OAS Secretary General Meets with Chinchilla, Foreign Ministry Over Border Dispute

November 6, 2010

During a quick 14-hour visit to San José, José Miguel Insulza, Secretary General of the Organization of American States (OAS), met with Costa Rican President Laura Chinchilla and Foreign Minister René Castro to discuss the ongoing border dispute between Costa Rica and Nicaragua along the Río San Juan. At the conclusion of the two meetings on Saturday morning, Insulza said that the goal of the OAS is to resolve the matter, which centers on the occupation of Isla Calero by the Nicaraguan military, as quickly and peacefully as possible. The island is located at the mouth of the Río San Juán, which forms the eastern portion of the border between the two countries.

“I have been given a very clear picture of the position of Costa Rica regarding the problem that exists with Nicaragua, including its point of view about the disputed land, the situation on the banks of the Río San Juan and its demand that Nicaragua remove its forces from the area,” Insulza said. “My obligation is to assure that this situation is resolved in a peaceful manner.”   

 Chinchilla said that during the meetings  Insulza and the members of the OAS mission were presented with evidence of Nicaragua’s “flagrant violation” of Costa Rican sovereignty, including a detailed map of the area in question. She also mentioned several times that Costa Rica hoped for a prompt, peaceful and fair resolution to the conflict.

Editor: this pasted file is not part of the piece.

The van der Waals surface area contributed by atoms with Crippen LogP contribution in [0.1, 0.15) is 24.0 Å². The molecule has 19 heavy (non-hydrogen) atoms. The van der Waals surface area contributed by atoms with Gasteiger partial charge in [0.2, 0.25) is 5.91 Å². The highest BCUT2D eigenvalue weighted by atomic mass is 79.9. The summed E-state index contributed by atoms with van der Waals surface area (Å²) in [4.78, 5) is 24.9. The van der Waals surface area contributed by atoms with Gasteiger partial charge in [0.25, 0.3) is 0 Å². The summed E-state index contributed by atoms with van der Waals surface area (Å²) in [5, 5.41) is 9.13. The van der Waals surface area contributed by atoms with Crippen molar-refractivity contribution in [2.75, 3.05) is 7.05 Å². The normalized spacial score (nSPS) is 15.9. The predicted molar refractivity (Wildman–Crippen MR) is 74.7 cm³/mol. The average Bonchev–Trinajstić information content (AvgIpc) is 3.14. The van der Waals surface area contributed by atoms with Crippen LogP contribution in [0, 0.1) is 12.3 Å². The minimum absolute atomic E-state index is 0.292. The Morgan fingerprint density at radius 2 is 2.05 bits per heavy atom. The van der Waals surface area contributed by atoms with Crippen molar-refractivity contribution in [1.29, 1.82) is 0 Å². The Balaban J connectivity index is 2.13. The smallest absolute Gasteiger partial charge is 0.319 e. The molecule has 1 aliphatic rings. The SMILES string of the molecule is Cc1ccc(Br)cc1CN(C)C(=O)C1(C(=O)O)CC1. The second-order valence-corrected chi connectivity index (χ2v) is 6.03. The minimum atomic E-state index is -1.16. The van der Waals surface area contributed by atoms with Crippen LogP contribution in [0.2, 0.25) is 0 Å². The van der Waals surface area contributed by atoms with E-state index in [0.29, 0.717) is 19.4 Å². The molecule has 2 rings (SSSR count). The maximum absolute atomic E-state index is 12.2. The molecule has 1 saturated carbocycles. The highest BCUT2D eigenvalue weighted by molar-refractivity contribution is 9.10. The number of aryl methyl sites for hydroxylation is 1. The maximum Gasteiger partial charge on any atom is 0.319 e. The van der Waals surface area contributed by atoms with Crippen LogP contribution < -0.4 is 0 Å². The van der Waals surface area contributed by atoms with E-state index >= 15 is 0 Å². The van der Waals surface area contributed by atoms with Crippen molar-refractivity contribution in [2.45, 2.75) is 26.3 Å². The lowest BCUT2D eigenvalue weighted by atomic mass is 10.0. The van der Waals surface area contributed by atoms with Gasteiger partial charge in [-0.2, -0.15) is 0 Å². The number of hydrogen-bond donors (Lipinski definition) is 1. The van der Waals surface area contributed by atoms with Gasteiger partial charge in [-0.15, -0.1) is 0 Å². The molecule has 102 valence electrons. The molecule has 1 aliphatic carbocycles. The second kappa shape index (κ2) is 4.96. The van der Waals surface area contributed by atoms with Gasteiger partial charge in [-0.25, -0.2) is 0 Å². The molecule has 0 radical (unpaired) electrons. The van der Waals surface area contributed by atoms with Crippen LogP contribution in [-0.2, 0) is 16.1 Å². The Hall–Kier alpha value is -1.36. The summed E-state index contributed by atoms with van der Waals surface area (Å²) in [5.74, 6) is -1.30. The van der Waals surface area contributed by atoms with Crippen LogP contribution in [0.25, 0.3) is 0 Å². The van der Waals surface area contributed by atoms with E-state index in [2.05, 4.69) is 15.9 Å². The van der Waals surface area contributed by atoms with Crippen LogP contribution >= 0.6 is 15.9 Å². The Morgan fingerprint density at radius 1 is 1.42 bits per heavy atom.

“We are particularly pleased with the progress made in the meeting today and feel this is the first step to a peaceful end to this situation,” Chinchilla said. “This is a national priority and we hope to have it resolved as soon as possible.”

On Saturday afternoon, Insulza is scheduled to meet with Nicaraguan President Daniel Ortega. Insulza said he would return to Costa Rica after meeting with Ortega if that would help resolve the conflict, and may visit the area in question, including Isla Calero. A previously scheduled meeting of the Binational Commission of the two countries is set for Nov. 27, which could also serve as a forum for resolving the dispute.   

On Thursday, around 15 Nicaraguan soldiers were seen at a makeshift base on Isla Calero, which is on the south side of the Río San Juan.  Edén Pastora, the Nicaraguan revolutionary war hero who is responsible for the dredging of the river, claims that the 1858 Cañas-Jeréz Treaty indicates that the Isla Calero is in Nicaraguan territory.

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